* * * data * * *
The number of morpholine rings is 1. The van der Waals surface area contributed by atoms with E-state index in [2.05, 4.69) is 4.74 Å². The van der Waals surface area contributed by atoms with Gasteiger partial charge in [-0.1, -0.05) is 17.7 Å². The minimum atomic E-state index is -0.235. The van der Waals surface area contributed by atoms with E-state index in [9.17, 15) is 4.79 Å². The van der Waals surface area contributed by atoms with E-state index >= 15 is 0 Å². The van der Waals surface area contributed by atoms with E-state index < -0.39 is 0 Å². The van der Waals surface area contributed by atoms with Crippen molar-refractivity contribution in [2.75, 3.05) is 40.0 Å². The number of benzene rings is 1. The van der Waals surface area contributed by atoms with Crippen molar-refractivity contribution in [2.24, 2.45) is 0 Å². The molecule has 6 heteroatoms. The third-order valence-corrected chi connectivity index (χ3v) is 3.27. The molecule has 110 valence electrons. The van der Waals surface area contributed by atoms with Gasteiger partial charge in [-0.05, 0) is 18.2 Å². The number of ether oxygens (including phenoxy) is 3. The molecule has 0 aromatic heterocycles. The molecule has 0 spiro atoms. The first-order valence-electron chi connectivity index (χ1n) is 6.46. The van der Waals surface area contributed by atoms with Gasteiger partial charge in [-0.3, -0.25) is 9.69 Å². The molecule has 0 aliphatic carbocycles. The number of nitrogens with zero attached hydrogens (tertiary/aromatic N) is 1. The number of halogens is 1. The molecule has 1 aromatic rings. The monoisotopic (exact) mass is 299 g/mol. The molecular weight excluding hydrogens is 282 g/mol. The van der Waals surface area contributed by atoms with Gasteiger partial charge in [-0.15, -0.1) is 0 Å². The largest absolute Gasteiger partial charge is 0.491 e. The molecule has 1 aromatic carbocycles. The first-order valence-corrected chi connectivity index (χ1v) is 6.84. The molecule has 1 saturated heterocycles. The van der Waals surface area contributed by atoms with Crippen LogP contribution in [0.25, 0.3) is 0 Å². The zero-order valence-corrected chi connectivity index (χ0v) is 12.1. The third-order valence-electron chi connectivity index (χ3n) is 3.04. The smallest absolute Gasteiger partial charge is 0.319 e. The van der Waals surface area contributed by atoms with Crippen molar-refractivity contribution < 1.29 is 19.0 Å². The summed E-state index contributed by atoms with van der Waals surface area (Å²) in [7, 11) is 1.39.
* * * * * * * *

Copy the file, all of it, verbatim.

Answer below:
The number of morpholine rings is 1. The van der Waals surface area contributed by atoms with E-state index in [2.05, 4.69) is 4.74 Å². The van der Waals surface area contributed by atoms with Gasteiger partial charge in [-0.1, -0.05) is 17.7 Å². The minimum atomic E-state index is -0.235. The van der Waals surface area contributed by atoms with E-state index in [9.17, 15) is 4.79 Å². The van der Waals surface area contributed by atoms with E-state index >= 15 is 0 Å². The van der Waals surface area contributed by atoms with E-state index < -0.39 is 0 Å². The van der Waals surface area contributed by atoms with Crippen molar-refractivity contribution in [2.75, 3.05) is 40.0 Å². The number of benzene rings is 1. The van der Waals surface area contributed by atoms with Crippen molar-refractivity contribution in [2.24, 2.45) is 0 Å². The molecule has 6 heteroatoms. The third-order valence-corrected chi connectivity index (χ3v) is 3.27. The molecule has 110 valence electrons. The van der Waals surface area contributed by atoms with Gasteiger partial charge in [-0.05, 0) is 18.2 Å². The number of ether oxygens (including phenoxy) is 3. The molecule has 0 aromatic heterocycles. The molecule has 0 spiro atoms. The first-order valence-electron chi connectivity index (χ1n) is 6.46. The van der Waals surface area contributed by atoms with Gasteiger partial charge in [-0.3, -0.25) is 9.69 Å². The molecule has 0 aliphatic carbocycles. The number of nitrogens with zero attached hydrogens (tertiary/aromatic N) is 1. The number of halogens is 1. The molecule has 1 aromatic rings. The monoisotopic (exact) mass is 299 g/mol. The molecular weight excluding hydrogens is 282 g/mol. The van der Waals surface area contributed by atoms with Gasteiger partial charge in [-0.15, -0.1) is 0 Å². The largest absolute Gasteiger partial charge is 0.491 e. The molecule has 1 aromatic carbocycles. The first-order valence-corrected chi connectivity index (χ1v) is 6.84. The molecule has 1 saturated heterocycles. The van der Waals surface area contributed by atoms with Crippen LogP contribution in [0.25, 0.3) is 0 Å². The zero-order valence-corrected chi connectivity index (χ0v) is 12.1. The third-order valence-electron chi connectivity index (χ3n) is 3.04. The smallest absolute Gasteiger partial charge is 0.319 e. The van der Waals surface area contributed by atoms with Crippen molar-refractivity contribution < 1.29 is 19.0 Å². The summed E-state index contributed by atoms with van der Waals surface area (Å²) in [7, 11) is 1.39.